Naturally, with this amount of power placed in the hands of faculty and administrators wielding AI tools, there is a commensurate amount of responsibility to use the AI professionally, equitably, and ethically. AI chat bots may sound human and exhibit a noticeable personality, but they are not persons, they are tools. The writing of AI sounds very intelligent, but that is not because the AI itself is highly intelligent, but rather the AI has assimilated and synthesized the intelligent words of tens of thousands of intelligent writers and generated text that appears equally intelligent. But the AI does not think. It does not reason. It does not replace thinking for our students. AI merely has the extraordinary capacity to simulate the output of a reasonable, thinking person. Yet, AI can also assimilate lies, biased content, hate speech, and harmful language and synthesize and generate similar content without discriminating the good and the true from the bad and the harmful. Current textual generative AIs are trained on a large language models that did not evaluate their source material for truth or bias, or fairness or hatefulness, in gathering as much data as possible for the AI to work with. Volume of material was the operating criteria for building large language models, not truth, justice, equity, and inclusion. At the same time, AI has the capacity to collect and run through personal and biometric data, again without thinking because AI does not think. This is an important part of the use experience of these models, and one that needs to be communicated to users who would turn to the AI for truth and correction on a wide range of deeply important topics.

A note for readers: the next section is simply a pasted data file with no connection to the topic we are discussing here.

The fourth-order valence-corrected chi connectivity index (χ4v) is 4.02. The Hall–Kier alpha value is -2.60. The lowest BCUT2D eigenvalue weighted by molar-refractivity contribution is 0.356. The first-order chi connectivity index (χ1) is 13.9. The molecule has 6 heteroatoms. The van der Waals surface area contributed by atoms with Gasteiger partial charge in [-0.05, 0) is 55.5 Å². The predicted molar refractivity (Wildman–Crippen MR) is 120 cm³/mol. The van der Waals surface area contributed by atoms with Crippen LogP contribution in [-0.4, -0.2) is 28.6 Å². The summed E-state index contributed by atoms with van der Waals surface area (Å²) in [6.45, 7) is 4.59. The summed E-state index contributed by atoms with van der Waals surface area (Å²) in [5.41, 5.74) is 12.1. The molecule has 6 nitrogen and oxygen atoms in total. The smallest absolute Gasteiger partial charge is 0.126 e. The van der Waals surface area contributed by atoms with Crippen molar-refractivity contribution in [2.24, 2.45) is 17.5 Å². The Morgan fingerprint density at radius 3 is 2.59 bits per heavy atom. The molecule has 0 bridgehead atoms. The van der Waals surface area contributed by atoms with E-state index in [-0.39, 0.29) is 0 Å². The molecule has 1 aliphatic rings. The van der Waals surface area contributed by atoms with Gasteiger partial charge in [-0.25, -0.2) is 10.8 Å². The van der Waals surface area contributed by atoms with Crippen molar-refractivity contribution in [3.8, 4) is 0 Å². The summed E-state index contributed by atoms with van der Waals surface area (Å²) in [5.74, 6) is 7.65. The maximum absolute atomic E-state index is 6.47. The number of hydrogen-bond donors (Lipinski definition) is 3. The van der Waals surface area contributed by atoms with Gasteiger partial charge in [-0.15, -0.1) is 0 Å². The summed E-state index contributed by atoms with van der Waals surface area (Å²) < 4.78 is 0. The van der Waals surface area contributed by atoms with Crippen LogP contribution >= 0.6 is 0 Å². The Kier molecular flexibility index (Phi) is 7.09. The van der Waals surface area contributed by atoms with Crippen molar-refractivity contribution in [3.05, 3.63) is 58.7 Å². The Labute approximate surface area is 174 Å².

2. Deo, Meera E., A CRT Assessment of Law Student Needs (and Accompanying Fact Sheet), 125:5 Teachers College Record 1 (2023).
From the Abstract:
Law students of color have been struggling to recover from the heightened challenges they endured during the pandemic. Struggles with food insecurity, financial anxiety, and emotional strain contribute to declining academic success for populations that were marginalized on law school campuses long before COVID. Legislative support is necessary to support students through this era so they can maximize their full potential. The article draws on data from the Law School Survey of Student Engagement (LSSSE) to understand law students’ challenges during COVID and consider ways that administrators, legislators, and others can ameliorate their struggles. The article concludes with recommendations for both institutional and legislative solutions to the identified student struggles. Law schools must allocate greater resources to student needs that range from mental health counseling to academic support—and only after first identifying the unique challenges facing women of color and other students traditionally left at the margins. Legislators must recognize that law students, while privileged in many ways, nevertheless need ongoing support to meet their basic needs; they should consider expanding Supplemental Nutrition Assistance Program (SNAP) benefits to cover law students, providing more financial aid and loan forgiveness, and prioritizing rental assistance so that law students can focus on their academic success and reach their full potential as attorneys.
Posted by: Louis Schulze, FIU Law